Angus Dunn And Peter Urpeth
Inverness Book Festival, Royal Highland Hotel, Inverness, 5 October 2006
The 3rd annual Inverness Book Festival featured a range of writers from all across Scotland and beyond, but this session focused on two first-time novelists based in the Highlands and Islands. Angus Dunn is a man with a colourful career, a joiner to trade and a writer by inclination, while Peter Urpeth, the HI~Arts Writing Development Coordinator, has adopted Lewis as his home.
Both writers have had their first novels published this year, although Dunn’s will not be in the book shops until next week. Both spoke of their radically contrasting fortunes in getting their books published.
Dunn spent five years approaching agents and publishers in intermittent bursts of activity before an introduction brokered by fellow Black Isle writer Anne MacLeod finally opened the door, while Urpeth was accepted by the first agent he approached, the late Giles Gordon, something he put down to fortuitous timing and Gordon’s long-standing support for Scottish writing with a rural than fashionably urban focus.
Despite some common threads running through their books, including a fascination with other-worldly experiences (second sight in Urpeth’s book, portals to parallel universes in Dunn’s), their books are very different.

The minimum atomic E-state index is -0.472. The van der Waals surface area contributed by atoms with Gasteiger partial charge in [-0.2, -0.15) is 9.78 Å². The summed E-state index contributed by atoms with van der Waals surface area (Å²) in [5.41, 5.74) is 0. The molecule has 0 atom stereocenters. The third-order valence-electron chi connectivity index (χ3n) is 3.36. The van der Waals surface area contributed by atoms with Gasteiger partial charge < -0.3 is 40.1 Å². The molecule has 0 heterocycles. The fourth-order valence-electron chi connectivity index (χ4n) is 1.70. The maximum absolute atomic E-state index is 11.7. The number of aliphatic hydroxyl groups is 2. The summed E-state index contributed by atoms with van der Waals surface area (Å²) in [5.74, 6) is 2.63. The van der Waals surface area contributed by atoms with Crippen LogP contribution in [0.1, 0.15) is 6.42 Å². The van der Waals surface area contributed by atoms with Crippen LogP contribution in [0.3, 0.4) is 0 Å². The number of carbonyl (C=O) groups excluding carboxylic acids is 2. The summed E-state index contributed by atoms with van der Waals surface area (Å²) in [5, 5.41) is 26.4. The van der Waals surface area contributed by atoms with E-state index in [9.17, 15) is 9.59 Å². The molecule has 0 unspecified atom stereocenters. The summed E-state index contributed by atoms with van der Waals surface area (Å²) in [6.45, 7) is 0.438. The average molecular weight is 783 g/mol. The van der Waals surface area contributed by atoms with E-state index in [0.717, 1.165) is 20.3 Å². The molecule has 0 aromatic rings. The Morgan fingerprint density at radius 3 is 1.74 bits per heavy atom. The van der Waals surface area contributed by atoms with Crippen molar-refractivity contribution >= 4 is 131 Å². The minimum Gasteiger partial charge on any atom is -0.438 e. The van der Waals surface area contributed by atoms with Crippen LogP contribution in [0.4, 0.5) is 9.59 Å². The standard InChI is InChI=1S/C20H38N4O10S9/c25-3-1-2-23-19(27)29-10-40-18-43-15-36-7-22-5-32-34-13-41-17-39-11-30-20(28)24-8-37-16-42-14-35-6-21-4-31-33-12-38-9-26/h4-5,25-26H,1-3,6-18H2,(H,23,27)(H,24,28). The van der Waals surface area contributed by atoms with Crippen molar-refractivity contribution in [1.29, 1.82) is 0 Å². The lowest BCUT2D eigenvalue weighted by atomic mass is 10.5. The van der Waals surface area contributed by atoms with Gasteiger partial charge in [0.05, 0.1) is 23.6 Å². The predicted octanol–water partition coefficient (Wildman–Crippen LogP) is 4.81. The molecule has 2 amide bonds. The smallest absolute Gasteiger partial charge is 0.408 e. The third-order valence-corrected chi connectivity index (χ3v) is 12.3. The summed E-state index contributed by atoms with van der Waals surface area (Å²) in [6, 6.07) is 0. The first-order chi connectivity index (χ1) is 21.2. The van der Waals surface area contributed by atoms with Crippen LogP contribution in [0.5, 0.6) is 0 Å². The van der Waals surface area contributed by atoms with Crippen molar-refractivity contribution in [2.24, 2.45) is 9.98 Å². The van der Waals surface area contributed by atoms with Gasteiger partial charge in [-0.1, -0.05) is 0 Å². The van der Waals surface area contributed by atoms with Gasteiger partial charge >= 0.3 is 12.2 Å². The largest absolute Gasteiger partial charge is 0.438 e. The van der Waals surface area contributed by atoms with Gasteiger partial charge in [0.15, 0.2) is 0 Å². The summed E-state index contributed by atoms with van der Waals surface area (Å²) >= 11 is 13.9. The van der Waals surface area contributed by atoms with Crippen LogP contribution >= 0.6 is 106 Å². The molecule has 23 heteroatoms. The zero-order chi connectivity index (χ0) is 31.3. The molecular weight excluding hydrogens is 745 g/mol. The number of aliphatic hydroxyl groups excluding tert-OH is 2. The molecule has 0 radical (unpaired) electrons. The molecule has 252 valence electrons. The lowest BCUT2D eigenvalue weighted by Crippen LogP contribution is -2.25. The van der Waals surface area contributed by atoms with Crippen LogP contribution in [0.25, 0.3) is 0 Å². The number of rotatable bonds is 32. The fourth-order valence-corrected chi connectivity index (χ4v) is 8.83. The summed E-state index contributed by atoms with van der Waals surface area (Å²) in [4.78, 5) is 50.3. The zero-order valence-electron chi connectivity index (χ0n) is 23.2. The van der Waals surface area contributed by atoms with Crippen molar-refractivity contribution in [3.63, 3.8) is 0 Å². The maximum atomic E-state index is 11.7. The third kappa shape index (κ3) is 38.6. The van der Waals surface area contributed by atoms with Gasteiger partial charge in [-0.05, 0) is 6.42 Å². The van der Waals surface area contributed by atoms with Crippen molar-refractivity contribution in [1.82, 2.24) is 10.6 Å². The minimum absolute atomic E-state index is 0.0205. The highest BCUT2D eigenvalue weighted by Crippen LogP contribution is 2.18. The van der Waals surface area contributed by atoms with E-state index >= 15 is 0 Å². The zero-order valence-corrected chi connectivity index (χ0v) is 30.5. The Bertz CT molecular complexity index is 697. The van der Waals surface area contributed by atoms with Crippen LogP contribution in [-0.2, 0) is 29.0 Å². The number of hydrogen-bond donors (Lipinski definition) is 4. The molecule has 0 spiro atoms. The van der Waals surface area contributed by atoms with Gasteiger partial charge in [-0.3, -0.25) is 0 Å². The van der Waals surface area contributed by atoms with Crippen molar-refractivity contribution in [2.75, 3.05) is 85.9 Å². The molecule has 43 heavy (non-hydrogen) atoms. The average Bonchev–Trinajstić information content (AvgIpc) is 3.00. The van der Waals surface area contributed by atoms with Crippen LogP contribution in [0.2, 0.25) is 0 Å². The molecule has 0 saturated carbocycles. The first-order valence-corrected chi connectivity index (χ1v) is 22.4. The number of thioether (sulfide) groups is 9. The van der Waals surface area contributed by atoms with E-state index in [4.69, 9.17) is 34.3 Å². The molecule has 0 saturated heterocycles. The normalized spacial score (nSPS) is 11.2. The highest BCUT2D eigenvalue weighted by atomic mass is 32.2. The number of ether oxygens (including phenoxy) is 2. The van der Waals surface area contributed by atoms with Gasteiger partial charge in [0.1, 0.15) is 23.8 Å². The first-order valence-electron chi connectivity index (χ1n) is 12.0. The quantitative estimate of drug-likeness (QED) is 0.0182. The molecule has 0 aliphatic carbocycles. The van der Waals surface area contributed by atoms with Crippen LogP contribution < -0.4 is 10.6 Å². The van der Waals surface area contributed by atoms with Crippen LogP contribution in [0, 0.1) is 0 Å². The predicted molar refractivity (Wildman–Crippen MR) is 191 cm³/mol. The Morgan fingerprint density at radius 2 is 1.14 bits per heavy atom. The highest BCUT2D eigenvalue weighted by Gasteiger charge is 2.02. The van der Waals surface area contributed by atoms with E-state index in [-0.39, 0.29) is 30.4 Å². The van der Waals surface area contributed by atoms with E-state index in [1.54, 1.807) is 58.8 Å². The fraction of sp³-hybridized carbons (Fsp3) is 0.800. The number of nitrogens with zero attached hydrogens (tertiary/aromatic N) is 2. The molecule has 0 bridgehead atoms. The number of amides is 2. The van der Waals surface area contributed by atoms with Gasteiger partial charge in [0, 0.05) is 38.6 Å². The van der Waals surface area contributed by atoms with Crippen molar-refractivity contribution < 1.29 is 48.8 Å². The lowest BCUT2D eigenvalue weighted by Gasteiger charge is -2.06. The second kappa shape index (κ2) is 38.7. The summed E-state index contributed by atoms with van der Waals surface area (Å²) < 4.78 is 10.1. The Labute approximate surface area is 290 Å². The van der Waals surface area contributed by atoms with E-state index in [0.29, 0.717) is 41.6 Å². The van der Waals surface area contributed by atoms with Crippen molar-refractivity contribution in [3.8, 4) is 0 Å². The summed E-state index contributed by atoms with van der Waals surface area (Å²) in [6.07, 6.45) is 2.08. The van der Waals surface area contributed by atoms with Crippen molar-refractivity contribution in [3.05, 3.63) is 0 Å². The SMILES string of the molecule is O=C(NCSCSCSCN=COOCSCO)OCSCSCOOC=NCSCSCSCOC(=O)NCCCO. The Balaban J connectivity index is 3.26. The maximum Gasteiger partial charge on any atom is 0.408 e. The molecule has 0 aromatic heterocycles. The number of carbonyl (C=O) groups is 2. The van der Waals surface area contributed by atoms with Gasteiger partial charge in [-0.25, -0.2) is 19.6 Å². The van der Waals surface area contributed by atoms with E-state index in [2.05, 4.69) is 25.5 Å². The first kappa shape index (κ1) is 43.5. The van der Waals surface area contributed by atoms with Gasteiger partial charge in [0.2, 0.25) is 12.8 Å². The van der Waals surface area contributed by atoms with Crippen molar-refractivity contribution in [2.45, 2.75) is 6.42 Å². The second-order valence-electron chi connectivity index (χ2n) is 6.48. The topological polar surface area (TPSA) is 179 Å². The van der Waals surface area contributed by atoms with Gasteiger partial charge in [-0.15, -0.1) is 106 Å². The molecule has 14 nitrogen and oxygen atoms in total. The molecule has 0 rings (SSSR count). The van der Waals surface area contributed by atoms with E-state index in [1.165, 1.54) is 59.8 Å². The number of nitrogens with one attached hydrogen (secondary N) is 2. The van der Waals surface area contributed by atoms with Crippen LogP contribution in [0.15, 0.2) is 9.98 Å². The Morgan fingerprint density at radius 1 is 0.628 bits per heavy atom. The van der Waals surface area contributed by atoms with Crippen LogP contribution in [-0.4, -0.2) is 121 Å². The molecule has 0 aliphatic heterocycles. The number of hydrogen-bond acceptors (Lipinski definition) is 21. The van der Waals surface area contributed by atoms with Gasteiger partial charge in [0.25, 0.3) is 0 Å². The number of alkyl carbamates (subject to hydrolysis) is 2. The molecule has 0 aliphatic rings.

Urpeth’s “Far Inland” is a compact, highly refined affair set on a Hebridean island and in Glasgow, and reflects his fascination with shamanism and the shared myths and lore of the north Atlantic fringe, while Dunn’s “Writing in the Sand”, set on the Black Isle in the fictional village of Cromness, is a sprawling, episodic tome that began life as a weekly story on a local website, and took on a momentum of its own as he wrote.
If their books were different, the commitment which they brought to writing them was similar. Urpeth began writing his the day after he left his job on a local newspaper in Lewis, and spent the next two years working intensely on it, while Dunn spent five years painstakingly writing and re-writing his own book.
No surprise, then, that both felt that getting the book into print and into the hands of readers was a necessary pay-off for that commitment in time and creative energy.
Setting is important to both books. Urpeth agreed that it was important to engage with your own environment, while Dunn felt that the Black Isle was almost another character in the book, rather than simply a setting.
One lady praised the accuracy with which Urpeth had portrayed island life, while another asked Dunn if his book drew on a Highland oral tradition of ever-embellishing tall takes and fantastical doings. The writer agreed that was very much the case, and that he had been aware of that Celtic/Highland model as he wove the branching and converging strands of his own narrative.
Urpeth had also delved deeply into Highland lore, and also Inuit mythology, and had gone among the older crofters on Lewis seeking out old or very localised Gaelic expressions and beliefs (a glossary of Gaelic words is included in the book). His aim had been to refine and pare-down rather than to welcome proliferation.
Peter Urpeth’s ‘Far Inland’ is published by Birlinn, while Angus Dunn’s ‘Writing in the Sand’ is published by Luath on 19 October)
© Kenny Mathieson, 2006